Niger, worsening impact of the conflict on children

Group of children in Niger Group of children in Niger Photo by Alek Burley on Unsplash

12 September 2021

An increasing number of children are being killed, abducted and recruited by armed groups.

Since the beginning of 2021, the hostilities in Tillabéri, the western region of Niger, which borders Mali and Burkina Faso, have escalated drastically. The conflict, which will have been going on for a decade come January 2022, involves two main armed groups competing for control, the Islamic State in the Greater Sahara (ISGS) and the al-Qaida-affiliated Jama’at Nusrat al-Islam wal-Muslimin (JNIM), both of whom have repeatedly perpetrated war crimes and gross abuses, including the targeting of civilians, schools and food reserves.

Children have been killed, recruited to participate in hostilities, forcibly displaced, and deprived of the right of access to education and healthcare. Since the beginning of the year, more than 60 children in Niger’s tri-border area have been killed. JNIM has targeted boys aged between 15 and 17, and possibly younger, offering food, money, and clothes to attract more recruits, and using children as spies, scouts, and lookouts. With little alternatives, the small amount of freedom and power offered by these groups can pose an attractive prospect to vulnerable children.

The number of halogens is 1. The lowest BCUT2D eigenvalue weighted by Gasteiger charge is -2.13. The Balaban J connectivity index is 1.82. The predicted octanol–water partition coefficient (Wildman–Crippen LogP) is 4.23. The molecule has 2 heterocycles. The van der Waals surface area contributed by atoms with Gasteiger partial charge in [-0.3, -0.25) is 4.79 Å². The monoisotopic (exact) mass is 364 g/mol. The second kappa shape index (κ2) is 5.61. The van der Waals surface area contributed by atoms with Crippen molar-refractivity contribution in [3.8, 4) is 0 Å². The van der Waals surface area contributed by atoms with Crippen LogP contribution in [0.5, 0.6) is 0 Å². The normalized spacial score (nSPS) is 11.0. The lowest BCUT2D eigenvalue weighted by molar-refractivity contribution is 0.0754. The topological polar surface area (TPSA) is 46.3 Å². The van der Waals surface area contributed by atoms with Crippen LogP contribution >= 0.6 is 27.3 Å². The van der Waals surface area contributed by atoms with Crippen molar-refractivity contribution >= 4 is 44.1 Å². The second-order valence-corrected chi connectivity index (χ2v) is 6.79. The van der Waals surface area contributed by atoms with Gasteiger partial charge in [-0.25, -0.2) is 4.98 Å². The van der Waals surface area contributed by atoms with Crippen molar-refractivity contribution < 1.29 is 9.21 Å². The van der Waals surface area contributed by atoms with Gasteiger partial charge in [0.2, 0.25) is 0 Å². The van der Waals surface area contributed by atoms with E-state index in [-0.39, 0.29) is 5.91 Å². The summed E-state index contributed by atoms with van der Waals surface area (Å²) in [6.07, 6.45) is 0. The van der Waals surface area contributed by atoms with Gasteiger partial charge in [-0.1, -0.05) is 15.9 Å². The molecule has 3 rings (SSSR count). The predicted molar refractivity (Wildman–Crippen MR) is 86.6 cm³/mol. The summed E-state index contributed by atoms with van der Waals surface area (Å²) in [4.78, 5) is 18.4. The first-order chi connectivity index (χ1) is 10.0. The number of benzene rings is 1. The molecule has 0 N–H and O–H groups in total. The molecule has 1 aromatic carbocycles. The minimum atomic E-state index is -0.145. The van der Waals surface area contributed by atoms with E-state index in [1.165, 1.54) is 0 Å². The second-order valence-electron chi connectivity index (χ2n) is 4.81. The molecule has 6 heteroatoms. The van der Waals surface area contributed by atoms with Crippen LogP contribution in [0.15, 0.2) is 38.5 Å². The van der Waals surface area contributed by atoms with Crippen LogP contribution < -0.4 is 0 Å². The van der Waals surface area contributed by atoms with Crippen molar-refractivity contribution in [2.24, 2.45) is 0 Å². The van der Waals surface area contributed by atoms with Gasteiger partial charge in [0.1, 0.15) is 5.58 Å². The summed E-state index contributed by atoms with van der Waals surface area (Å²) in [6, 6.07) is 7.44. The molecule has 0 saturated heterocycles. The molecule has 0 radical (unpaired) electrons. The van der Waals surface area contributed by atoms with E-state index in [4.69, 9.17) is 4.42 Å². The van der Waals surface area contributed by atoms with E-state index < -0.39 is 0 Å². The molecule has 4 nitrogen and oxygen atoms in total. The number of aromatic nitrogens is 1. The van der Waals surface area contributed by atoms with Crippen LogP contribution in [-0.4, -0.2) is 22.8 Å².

As estimated by the Armed Conflict Location & Event Data Project (ACLED), in Niger, between 1 January and 29 July 2021, violence against civilians has led to 544 conflict-related deaths. Amnesty International and the United Nations Children's Fund (UNICEF) draw attention to the impact of the conflict on mental health: in some areas, up to 80% of children may be victims of psychological trauma and distress.

The hostilities in Tillabéri have worsened the already dramatic situation of children in Niger, among the most vulnerable in the world. The World Bank classified Niger as an extremely low income country, with a poverty rate of approximately 42.9% in 2020, and the lowest position on the human development index (HDI). Through its report “‘I Have Nothing Left Except Myself’: The Worsening Impact on Children of Conflict in the Tillabéri Region of Niger”, Amnesty International is urging Nigerian authorities and international partners to take action, preventing further abuses and protecting basic human rights.




Author: Antonella Candiago; Editor: Xavier Atkins

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